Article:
Suicide numbers a tragedy that requires much more work and focus: National Maori Authority



The Chair of the National Maori Authority, Matthew Tukaki, has called the publication of the latest suicide data in Aotearoa not just “sad but an indication of how much further we have to go”. Tukaki, a former Chair of Suicide Prevention Australia and who has been involved in the suicide prevention sector in Aotearoa for the last six years has said that we are “are at risk at losing a generation of New Zealanders from a diverse background of ages, locations and ethnicities so the situation we find ourselves is urgent”


“If there is one thing you can see by the data released today by the Chief Coroner is a change is underway but we need to know more about what is happening and what might be working. Among Māori populations for example there was a decrease in suspected suicides from 19.8 per 100,000 people to 15.8, but for Pacific populations there was an increase in the suspected suicide rate from 7.2 to 9.6. The critical question we need to be asking is why have the numbers decreased for Maori but not Pacific populations? What further investments can we make, programs we can stand up and much more” Tukaki said


“The other thing we need to clearly understand is what the medium to longer term impacts of COVID19 are and will be and how we might need to reengineer our current thinking and approaches. The other thing we need to be clear on is that while the overall number of suicides has gone down compared to the previous year any lives lost to suicide are too many. We need to also keep in mind that its not just those who have passed but also those who have made an attempt on their lives – for every life lost some estimate a further ten would have attempted” Tukaki said


“The answer for Maori and Pacific whanau in particular is continuing the approach of investing in local solutions, empowering communities and more so ensuring we do as much as we can to build the infrastructure and resources needed by them for them. And we should never rest on our laurels. We must see consistent decreases in numbers over a sustained period of time – in other words we need to be clear that many of the issues we are dealing with are complex and will take a lot of work and effort by all of us and not just some of us” Tukaki said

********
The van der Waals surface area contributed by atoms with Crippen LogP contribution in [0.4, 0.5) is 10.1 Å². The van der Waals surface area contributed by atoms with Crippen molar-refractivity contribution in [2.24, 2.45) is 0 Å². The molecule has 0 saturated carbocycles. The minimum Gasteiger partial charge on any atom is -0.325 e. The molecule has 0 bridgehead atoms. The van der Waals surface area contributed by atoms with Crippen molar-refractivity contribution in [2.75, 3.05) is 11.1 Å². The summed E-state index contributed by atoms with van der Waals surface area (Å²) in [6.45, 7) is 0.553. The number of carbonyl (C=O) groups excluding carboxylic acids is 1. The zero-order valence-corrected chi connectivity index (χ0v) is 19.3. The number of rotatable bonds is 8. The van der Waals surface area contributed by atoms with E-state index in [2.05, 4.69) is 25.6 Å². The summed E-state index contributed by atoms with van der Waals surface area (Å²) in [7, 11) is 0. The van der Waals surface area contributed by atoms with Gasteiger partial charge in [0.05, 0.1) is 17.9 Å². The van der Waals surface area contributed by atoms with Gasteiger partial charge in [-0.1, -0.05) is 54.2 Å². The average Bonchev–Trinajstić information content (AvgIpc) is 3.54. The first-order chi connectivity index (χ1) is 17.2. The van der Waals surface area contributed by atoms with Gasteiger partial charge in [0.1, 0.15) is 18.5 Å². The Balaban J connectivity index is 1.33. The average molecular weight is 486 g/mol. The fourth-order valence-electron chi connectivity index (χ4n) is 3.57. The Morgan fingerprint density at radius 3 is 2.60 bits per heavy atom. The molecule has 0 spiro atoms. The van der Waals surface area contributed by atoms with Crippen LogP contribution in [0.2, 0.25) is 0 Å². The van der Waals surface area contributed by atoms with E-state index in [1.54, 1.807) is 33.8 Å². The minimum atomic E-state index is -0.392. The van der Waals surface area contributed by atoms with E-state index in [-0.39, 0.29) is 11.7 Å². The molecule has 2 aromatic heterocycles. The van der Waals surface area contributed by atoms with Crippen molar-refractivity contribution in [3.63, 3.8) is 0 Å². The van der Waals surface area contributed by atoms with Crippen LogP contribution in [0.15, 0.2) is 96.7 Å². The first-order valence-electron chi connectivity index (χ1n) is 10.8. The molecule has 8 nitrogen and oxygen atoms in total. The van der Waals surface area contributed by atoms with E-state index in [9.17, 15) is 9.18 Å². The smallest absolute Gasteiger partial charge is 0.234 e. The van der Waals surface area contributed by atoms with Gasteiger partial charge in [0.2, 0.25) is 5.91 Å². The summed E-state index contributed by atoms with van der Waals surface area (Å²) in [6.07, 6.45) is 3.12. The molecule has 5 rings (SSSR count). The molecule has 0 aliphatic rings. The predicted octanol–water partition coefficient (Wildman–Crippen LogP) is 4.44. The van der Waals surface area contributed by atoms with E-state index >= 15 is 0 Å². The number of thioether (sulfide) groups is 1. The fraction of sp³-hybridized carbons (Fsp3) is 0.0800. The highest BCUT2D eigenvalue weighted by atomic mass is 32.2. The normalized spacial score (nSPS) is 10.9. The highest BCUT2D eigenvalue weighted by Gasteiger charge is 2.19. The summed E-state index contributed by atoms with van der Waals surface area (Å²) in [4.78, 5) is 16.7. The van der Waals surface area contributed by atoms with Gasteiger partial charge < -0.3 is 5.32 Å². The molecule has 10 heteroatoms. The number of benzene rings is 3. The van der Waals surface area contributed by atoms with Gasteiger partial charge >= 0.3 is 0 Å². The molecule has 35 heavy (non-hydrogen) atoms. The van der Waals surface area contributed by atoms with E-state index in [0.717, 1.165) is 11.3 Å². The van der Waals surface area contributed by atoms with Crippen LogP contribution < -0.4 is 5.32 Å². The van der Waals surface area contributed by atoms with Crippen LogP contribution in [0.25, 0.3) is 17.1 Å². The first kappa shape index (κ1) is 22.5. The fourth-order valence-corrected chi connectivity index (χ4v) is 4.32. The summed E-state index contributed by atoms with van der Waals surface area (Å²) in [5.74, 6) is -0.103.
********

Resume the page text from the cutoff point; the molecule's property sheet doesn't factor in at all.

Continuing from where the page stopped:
Tukaki has said that continued investment in resources and workforce at the local level is key as well as looking at further ways and means to utilise Rangatahi as the primary voice to get key critical messages across. Tukaki also said that based on the coronial data we were continuing to see suicide as not always about mental health:


“I have said time and time again that when someone takes their life a lot more is going on than something that has happened in the moment. We are talking about the daily struggles of life from relationship breakdowns to loss of jobs, from social isolation to addictions right through to bullying, the fear of the future. By addressing some of the bigger systemic challenges people face such as poverty and lack of housing we can go even further by reducing the numbers.” Tukaki said


"That said in order for us to get this right we need ensure that everyone is pulling in the right and same direction" Tukaki said


At the opening of the National Suicide Prevention Office in 2019 Prime Minister Jacinda Ardern said:


"I'm constantly staggered that amongst all that grief and pain - grief and pain I can barely fathom - those parents take the time and still use the opportunity they have to drive for change for others.


"They provide practical solutions and insights from their own experience which sometimes defies the grief I know they must be experiencing."


Data:

  • In the year to 30 June 2021, 607 people died by suspected suicide, compared to 628[1] the year before – a decrease of 21 deaths, and a drop in the suspected suicide rate from 11.8 deaths per 100,000 to 11.6.

  • More broadly, there was a decrease in suspected suicides for females and males in the 15-24 age range, from 12.6 to 11.4 among females and 22.7 to 22.2 in males.

  • More than 700 000 people die due to suicide every year.

  • For every suicide there are many more people who attempt suicide. A prior suicide attempt is the single most important risk factor for suicide in the general population.

  • Suicide is the fourth leading cause of death in 15-19-year-olds.

  • 77% of global suicides occur in low- and middle-income countries.

[1] The 2019/2020 number was previously published as 654. This number has been revised. Please refer to note 2 below for more information.

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